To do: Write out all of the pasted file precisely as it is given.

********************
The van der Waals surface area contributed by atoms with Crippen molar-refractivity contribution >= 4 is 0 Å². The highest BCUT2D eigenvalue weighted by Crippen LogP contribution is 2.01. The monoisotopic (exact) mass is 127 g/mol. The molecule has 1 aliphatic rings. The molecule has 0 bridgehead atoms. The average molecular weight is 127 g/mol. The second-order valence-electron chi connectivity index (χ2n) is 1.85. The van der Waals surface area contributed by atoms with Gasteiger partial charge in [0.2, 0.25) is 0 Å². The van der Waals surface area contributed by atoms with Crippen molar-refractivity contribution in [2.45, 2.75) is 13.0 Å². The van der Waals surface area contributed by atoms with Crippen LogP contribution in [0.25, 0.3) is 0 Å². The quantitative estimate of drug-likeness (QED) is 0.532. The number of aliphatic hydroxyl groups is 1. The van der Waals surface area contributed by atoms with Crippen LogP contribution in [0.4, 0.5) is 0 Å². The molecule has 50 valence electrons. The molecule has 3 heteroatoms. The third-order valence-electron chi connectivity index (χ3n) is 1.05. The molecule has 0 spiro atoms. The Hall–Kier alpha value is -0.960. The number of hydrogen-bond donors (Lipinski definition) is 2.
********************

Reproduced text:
The van der Waals surface area contributed by atoms with Crippen molar-refractivity contribution >= 4 is 0 Å². The highest BCUT2D eigenvalue weighted by Crippen LogP contribution is 2.01. The monoisotopic (exact) mass is 127 g/mol. The molecule has 1 aliphatic rings. The molecule has 0 bridgehead atoms. The average molecular weight is 127 g/mol. The second-order valence-electron chi connectivity index (χ2n) is 1.85. The van der Waals surface area contributed by atoms with Gasteiger partial charge in [0.2, 0.25) is 0 Å². The van der Waals surface area contributed by atoms with Crippen molar-refractivity contribution in [2.45, 2.75) is 13.0 Å². The van der Waals surface area contributed by atoms with Crippen LogP contribution in [0.25, 0.3) is 0 Å². The quantitative estimate of drug-likeness (QED) is 0.532. The number of aliphatic hydroxyl groups is 1. The van der Waals surface area contributed by atoms with Crippen LogP contribution in [0.4, 0.5) is 0 Å². The molecule has 50 valence electrons. The molecule has 3 heteroatoms. The third-order valence-electron chi connectivity index (χ3n) is 1.05. The molecule has 0 spiro atoms. The Hall–Kier alpha value is -0.960. The number of hydrogen-bond donors (Lipinski definition) is 2.